Siemens Energy generates and delivers power from numerous sources including the extraction, conversion and transport of oil and natural gas in addition to renewable and alternative energy sources.
Gas turbines play an increasingly critical role in delivering energy security, dynamically evening out the peaks and troughs in production from intermittent power sources such as wind, solar and hydroelectricity. However, efforts to reduce nitrogen oxide (NOx) emissions have the potential to introduce thermoacoustic oscillations that can limit the operation range of low-emissions gas turbines.
Dr. Daniel Moëll, a combustion engineer with Siemens Energy, encourages using computational fluid dynamics (CFD) simulations with large eddy simulation (LES) models to understand and predict thermoacoustic wave formation in gas turbine combustors.
Although natural gas is obviously a fossil fuel, when compared with oil and coal it releases much less carbon dioxide during combustion. In comparison, with a new coal-based power station, modern gas turbines generate 50 to 60 percent less carbon dioxide (CO2) per megawatt hour (MWh) of electricity generated. The International Energy Agency estimates that switching from coal to gas has saved over 500 million metric tons of CO2 emissions in the past decade, the equivalent to the savings that would have been generated by putting 200 million electric vehicles (EV) on the road during the same time period.
From an air pollution point of view, gas turbines are also running cleaner than ever. With the almost universal adoption of lean premixed combustion technology where fuel is mixed with air to reduce the temperature of combustion, modern gas turbines routinely deliver single-digit NOx emissions when operating at full load.
Despite everything that has been done to make gas turbine technology cleaner and more efficient, the industry faces several key challenges from the way the technology is being deployed. Originally designed for producing base-load electricity, operating continuously at full power gas turbines are increasingly required to provide a more dynamic-load capability. With aging nuclear plants providing most of the steady-state base-load and increasing wind and solar capacity providing a fluctuating intermittent load, gas turbines are now necessary to even out the peaks and troughs between other power sources.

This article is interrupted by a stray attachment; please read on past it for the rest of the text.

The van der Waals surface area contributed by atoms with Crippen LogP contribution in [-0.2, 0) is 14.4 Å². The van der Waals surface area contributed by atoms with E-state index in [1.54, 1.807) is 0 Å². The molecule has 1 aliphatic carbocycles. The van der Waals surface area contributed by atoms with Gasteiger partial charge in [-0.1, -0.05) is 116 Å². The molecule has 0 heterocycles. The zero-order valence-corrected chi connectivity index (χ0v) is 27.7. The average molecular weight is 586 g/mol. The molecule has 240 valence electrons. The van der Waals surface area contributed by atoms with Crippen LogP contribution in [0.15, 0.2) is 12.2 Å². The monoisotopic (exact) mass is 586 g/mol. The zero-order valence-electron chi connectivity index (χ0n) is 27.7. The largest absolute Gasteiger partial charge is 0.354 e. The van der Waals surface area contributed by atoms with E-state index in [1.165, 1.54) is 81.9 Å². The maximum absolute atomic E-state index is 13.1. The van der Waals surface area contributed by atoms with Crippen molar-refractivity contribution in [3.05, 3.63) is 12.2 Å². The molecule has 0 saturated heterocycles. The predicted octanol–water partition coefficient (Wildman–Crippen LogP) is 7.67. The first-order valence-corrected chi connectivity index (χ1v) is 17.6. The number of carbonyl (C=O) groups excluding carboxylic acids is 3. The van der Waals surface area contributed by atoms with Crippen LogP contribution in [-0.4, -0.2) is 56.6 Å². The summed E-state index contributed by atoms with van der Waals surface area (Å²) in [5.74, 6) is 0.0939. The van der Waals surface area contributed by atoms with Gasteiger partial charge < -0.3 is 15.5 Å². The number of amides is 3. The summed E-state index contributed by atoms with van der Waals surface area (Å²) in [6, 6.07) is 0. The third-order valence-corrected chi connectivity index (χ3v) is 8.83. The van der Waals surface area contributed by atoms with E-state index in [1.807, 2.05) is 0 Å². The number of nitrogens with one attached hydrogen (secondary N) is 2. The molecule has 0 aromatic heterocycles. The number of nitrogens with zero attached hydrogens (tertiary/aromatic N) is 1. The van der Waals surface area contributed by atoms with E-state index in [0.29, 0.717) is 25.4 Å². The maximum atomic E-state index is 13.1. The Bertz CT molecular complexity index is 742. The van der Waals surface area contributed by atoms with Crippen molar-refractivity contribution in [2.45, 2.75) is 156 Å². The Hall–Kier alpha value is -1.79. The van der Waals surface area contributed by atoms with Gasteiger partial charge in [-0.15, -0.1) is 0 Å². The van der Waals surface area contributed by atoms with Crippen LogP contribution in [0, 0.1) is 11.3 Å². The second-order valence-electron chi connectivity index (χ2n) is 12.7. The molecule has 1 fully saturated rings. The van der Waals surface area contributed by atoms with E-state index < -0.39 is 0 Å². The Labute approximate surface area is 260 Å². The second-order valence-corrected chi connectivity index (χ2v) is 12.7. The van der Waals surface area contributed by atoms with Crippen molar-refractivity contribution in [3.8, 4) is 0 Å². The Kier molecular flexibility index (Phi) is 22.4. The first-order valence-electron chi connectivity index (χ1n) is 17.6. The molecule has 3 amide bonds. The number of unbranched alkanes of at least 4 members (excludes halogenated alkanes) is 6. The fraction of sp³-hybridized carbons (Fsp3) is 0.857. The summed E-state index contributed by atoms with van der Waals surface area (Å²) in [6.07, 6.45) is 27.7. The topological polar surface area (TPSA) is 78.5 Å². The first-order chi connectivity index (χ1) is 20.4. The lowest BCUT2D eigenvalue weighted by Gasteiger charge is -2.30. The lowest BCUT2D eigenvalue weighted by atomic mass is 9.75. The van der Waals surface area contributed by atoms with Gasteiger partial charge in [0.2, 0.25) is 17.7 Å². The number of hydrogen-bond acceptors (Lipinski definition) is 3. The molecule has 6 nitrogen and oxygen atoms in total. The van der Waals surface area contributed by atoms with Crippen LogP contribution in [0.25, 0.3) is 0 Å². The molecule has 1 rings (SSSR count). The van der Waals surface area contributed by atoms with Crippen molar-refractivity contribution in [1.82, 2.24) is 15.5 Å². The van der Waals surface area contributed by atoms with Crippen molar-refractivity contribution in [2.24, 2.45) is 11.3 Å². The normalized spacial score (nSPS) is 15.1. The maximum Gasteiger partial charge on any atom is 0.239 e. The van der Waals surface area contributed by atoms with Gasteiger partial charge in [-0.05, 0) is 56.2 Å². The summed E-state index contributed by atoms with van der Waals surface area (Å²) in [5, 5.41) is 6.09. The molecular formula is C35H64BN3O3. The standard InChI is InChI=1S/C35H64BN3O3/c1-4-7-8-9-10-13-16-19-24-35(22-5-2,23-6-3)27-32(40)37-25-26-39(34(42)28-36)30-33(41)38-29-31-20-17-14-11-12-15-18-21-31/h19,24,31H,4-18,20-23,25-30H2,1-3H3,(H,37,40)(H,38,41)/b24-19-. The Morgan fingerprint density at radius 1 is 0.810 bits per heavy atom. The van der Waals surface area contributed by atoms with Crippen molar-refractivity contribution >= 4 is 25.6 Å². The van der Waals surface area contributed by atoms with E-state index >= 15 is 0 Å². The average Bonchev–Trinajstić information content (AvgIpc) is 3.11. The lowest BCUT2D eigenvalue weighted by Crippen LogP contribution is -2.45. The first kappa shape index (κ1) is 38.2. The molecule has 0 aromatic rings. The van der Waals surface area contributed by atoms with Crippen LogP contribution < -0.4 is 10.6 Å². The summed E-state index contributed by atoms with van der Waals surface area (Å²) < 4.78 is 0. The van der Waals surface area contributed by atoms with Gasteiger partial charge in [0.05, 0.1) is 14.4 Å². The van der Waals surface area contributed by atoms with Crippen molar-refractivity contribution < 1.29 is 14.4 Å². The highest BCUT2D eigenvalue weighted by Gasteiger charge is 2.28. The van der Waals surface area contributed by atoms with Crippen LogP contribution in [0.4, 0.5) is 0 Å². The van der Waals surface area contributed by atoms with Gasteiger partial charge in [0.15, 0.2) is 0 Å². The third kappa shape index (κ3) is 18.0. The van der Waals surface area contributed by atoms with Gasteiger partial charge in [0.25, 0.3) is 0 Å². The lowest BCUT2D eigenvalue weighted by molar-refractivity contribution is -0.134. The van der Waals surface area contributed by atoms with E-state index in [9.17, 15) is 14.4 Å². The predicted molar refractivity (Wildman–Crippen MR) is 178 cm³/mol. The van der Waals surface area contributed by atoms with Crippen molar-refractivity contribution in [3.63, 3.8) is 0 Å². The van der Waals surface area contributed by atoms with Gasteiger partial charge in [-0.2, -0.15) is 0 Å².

Simply put, gas turbines are what keep the lights on when the sun isn’t shining, and the wind isn’t blowing. Gas turbines are ideal for this role as they can be started up in minutes and ramped up and down quickly as load requirements change. However, the operating envelope of a modern low NOx gas turbine may be limited by thermoacoustic oscillations.
While the overall thermodynamic efficiency of a gas turbine (or any engine) increases with the temperature of combustion, NOx formation also increases rapidly with combustion temperature. Since the 1980s, gas turbine manufacturers have experimented with dilution as a method of controlling combustion temperature (and therefore NOx formation). Although early attempts used so-called wet low emission methods that inject water or steam to control combustion temperatures, most gas turbines manufactured today employ dry low emission (DLE) combustion systems in which air is premixed with the combustion fuel so that combustion occurs in a lean-premixed regime. One of the key factors to successfully operating at DLE conditions is achieving enough mixing between fuel and air.
Although DLE systems are extremely efficient in reducing NOx formation they do present additional engineering challenges, many of which are related to thermoacoustic instabilities that are more prominent in premixed combustion systems operating close to the lean limit. Thermoacoustic instabilities are highly undesirable oscillations that are generated by the interaction between the acoustic field and combustion processes.
“The most serious thermoacoustic effects are a consequence of premixing,” says Dr. Moëll. “Older non-premixed systems are incredibly stable but have very high NOx emissions. If the flame temperature becomes too low, the heat released is not high enough for the combustion to be stable because it’s a high-speed flow that we are trying to stabilize the flame in. This results in stability issues.”